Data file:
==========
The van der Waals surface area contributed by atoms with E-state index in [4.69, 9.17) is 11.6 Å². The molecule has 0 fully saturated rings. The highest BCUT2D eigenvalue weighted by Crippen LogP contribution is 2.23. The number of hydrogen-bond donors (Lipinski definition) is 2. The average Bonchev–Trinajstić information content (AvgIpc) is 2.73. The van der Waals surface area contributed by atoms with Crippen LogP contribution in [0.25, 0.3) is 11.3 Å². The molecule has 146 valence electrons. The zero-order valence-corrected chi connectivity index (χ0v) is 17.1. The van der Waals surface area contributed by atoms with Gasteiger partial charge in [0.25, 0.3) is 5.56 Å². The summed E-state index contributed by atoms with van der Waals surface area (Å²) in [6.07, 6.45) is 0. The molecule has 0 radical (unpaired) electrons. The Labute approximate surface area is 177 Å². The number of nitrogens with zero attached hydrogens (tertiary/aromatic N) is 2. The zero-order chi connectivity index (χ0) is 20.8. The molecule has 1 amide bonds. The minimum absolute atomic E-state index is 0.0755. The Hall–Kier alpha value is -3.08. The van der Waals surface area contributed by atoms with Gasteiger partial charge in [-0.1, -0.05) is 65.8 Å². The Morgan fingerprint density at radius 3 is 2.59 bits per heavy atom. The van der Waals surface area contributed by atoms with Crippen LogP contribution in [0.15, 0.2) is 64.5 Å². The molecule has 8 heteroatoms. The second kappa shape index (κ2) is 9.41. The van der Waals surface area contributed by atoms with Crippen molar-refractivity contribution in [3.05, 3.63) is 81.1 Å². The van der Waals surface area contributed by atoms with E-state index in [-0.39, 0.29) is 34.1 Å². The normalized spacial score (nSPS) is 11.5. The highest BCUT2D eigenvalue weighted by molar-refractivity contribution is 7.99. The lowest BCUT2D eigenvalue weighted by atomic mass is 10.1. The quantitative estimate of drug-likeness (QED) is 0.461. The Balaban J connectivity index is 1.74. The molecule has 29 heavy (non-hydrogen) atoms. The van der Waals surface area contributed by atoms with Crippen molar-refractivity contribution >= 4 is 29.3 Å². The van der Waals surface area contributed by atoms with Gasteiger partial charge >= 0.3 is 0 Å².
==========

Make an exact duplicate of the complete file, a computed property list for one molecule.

The van der Waals surface area contributed by atoms with E-state index in [4.69, 9.17) is 11.6 Å². The molecule has 0 fully saturated rings. The highest BCUT2D eigenvalue weighted by Crippen LogP contribution is 2.23. The number of hydrogen-bond donors (Lipinski definition) is 2. The average Bonchev–Trinajstić information content (AvgIpc) is 2.73. The van der Waals surface area contributed by atoms with Crippen LogP contribution in [0.25, 0.3) is 11.3 Å². The molecule has 146 valence electrons. The zero-order valence-corrected chi connectivity index (χ0v) is 17.1. The van der Waals surface area contributed by atoms with Gasteiger partial charge in [0.25, 0.3) is 5.56 Å². The summed E-state index contributed by atoms with van der Waals surface area (Å²) in [6.07, 6.45) is 0. The molecule has 0 radical (unpaired) electrons. The Labute approximate surface area is 177 Å². The number of nitrogens with zero attached hydrogens (tertiary/aromatic N) is 2. The zero-order chi connectivity index (χ0) is 20.8. The molecule has 1 amide bonds. The minimum absolute atomic E-state index is 0.0755. The Hall–Kier alpha value is -3.08. The van der Waals surface area contributed by atoms with Gasteiger partial charge in [-0.1, -0.05) is 65.8 Å². The Morgan fingerprint density at radius 3 is 2.59 bits per heavy atom. The van der Waals surface area contributed by atoms with Crippen LogP contribution in [0.15, 0.2) is 64.5 Å². The molecule has 8 heteroatoms. The second kappa shape index (κ2) is 9.41. The van der Waals surface area contributed by atoms with Crippen molar-refractivity contribution in [3.05, 3.63) is 81.1 Å². The van der Waals surface area contributed by atoms with E-state index in [-0.39, 0.29) is 34.1 Å². The normalized spacial score (nSPS) is 11.5. The highest BCUT2D eigenvalue weighted by molar-refractivity contribution is 7.99. The lowest BCUT2D eigenvalue weighted by atomic mass is 10.1. The quantitative estimate of drug-likeness (QED) is 0.461. The Balaban J connectivity index is 1.74. The molecule has 29 heavy (non-hydrogen) atoms. The van der Waals surface area contributed by atoms with Crippen molar-refractivity contribution >= 4 is 29.3 Å². The van der Waals surface area contributed by atoms with Gasteiger partial charge >= 0.3 is 0 Å².